The amplitude of the flow rate along the geometry and streamlines of the velocity field is shown in Figure 8B,C. As expected, the flow velocity is lowest in the syringe region with the largest diameter and is maximum at the symmetry axis of the needle.
The flow field over radial distance R from the symmetry axis is shown in Figure 9A for different flow rates and a constant flow rate of 100 μL/min and different needle diameters (Figure 9B). In all cases, the velocity profiles are in excellent agreement with the analytic solution for the steady state velocity distribution of a non-Newtonian power law fluid in an infinite cylinder. The ratio between the diameter of the syringe and that of the needle is approximately 17.7. The linear flow velocity in the center of the needle is proportional to the inverse of the cross-sectional area. Therefore, it is about 300 times higher in the needle than in the syringe. A similar geometry was analyzed by Aguado et al. [65], who simulated the shear rate of alginate flow through a syringe–needle system with a diameter ratio of approximately 17. In their study, they found that the velocity in the needle is approximately 294 times higher than in the syringe. In addition, their findings showed that the shear stress increases considerably in the constriction region and, especially in the needle range, it is much higher close to the wall; the shear stress close to the wall is much more pronounced for the non-Newtonian fluid (alginate) than the shear stress at the wall of a cylindrical pipe in a Newtonian fluid (PBS) [65]. The difference in shear stress is due to the shear-thinning that is characteristic of the polymers [66]; the velocity profile is consistent with the findings of the present study (Figure 9).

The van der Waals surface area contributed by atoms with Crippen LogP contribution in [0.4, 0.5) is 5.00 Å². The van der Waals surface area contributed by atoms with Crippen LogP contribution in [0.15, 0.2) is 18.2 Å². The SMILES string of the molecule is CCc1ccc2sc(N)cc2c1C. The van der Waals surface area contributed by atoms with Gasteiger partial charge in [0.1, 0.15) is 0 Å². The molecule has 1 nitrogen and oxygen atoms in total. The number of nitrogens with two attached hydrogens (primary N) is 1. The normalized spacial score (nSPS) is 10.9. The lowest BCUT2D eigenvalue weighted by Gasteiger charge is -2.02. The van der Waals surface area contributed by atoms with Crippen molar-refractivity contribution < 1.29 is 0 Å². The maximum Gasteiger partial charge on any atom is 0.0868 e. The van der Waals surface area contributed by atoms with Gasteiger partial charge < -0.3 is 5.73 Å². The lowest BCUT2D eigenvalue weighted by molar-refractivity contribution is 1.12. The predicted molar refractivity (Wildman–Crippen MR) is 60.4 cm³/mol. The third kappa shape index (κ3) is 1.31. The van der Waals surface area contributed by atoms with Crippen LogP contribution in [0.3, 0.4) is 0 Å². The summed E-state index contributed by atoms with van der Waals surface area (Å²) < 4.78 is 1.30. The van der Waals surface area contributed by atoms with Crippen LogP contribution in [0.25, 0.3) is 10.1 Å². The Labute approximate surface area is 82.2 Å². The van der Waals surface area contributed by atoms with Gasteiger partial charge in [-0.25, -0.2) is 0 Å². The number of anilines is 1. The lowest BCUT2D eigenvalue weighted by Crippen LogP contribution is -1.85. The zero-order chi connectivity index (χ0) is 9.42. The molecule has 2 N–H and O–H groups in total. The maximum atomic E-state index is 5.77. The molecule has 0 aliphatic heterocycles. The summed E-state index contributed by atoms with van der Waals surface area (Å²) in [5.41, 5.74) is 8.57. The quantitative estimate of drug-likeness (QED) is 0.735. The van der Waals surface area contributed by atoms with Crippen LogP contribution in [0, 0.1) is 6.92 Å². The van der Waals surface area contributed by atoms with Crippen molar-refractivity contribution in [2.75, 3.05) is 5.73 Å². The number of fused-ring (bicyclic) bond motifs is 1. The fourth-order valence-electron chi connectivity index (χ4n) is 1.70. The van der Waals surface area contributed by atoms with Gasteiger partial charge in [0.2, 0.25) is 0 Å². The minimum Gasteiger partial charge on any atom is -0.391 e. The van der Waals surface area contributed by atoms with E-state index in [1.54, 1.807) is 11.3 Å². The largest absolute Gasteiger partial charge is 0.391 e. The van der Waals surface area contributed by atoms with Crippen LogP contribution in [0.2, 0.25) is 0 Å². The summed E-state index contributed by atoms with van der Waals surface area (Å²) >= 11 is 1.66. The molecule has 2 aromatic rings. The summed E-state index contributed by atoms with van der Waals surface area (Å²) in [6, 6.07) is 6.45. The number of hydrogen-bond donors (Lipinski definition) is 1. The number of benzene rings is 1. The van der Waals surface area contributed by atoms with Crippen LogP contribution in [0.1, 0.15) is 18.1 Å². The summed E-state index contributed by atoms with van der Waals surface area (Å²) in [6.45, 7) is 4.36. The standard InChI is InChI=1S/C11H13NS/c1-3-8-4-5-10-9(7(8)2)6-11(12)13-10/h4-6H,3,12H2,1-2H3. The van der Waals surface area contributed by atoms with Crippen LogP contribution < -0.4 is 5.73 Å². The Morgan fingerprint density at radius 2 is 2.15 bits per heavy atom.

4.6. Filler Dynamics

As mentioned above, the coupling of the steady-state flow and the molecular dynamics simulation was conducted using the drag force defined in (Equation (10)). The inertia part of the equations of motion is small so that the centers of mass of the microrods follow the streamlines. Figure 10A shows a superposition of microrods (200 μm) as they flow along the streamlines.